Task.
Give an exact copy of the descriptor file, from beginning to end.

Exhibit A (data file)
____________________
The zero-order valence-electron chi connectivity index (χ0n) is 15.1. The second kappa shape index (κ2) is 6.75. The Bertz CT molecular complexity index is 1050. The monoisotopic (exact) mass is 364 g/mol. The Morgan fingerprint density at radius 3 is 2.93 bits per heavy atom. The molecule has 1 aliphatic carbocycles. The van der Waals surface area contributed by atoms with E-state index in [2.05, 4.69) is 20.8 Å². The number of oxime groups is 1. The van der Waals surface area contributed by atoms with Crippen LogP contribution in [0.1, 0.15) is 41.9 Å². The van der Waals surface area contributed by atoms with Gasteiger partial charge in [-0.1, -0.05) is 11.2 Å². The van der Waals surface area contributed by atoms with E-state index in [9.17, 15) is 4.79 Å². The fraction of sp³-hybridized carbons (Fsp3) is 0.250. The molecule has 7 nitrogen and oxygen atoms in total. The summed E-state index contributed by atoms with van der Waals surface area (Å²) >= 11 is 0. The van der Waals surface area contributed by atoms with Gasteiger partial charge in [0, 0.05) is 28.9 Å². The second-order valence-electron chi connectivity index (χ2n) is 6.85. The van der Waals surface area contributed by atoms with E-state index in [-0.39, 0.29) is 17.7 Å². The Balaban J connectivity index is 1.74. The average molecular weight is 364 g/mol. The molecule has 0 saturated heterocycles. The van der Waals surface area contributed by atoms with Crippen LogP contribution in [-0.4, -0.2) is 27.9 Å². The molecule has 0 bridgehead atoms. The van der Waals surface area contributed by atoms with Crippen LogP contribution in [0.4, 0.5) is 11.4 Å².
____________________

The zero-order valence-electron chi connectivity index (χ0n) is 15.1. The second kappa shape index (κ2) is 6.75. The Bertz CT molecular complexity index is 1050. The monoisotopic (exact) mass is 364 g/mol. The Morgan fingerprint density at radius 3 is 2.93 bits per heavy atom. The molecule has 1 aliphatic carbocycles. The van der Waals surface area contributed by atoms with E-state index in [2.05, 4.69) is 20.8 Å². The number of oxime groups is 1. The van der Waals surface area contributed by atoms with Crippen LogP contribution in [0.1, 0.15) is 41.9 Å². The van der Waals surface area contributed by atoms with Gasteiger partial charge in [-0.1, -0.05) is 11.2 Å². The van der Waals surface area contributed by atoms with E-state index in [9.17, 15) is 4.79 Å². The fraction of sp³-hybridized carbons (Fsp3) is 0.250. The molecule has 7 nitrogen and oxygen atoms in total. The summed E-state index contributed by atoms with van der Waals surface area (Å²) >= 11 is 0. The van der Waals surface area contributed by atoms with Gasteiger partial charge in [0, 0.05) is 28.9 Å². The second-order valence-electron chi connectivity index (χ2n) is 6.85. The van der Waals surface area contributed by atoms with E-state index in [-0.39, 0.29) is 17.7 Å². The Balaban J connectivity index is 1.74. The average molecular weight is 364 g/mol. The molecule has 0 saturated heterocycles. The van der Waals surface area contributed by atoms with Crippen LogP contribution in [-0.4, -0.2) is 27.9 Å². The molecule has 0 bridgehead atoms. The van der Waals surface area contributed by atoms with Crippen LogP contribution in [0.4, 0.5) is 11.4 Å².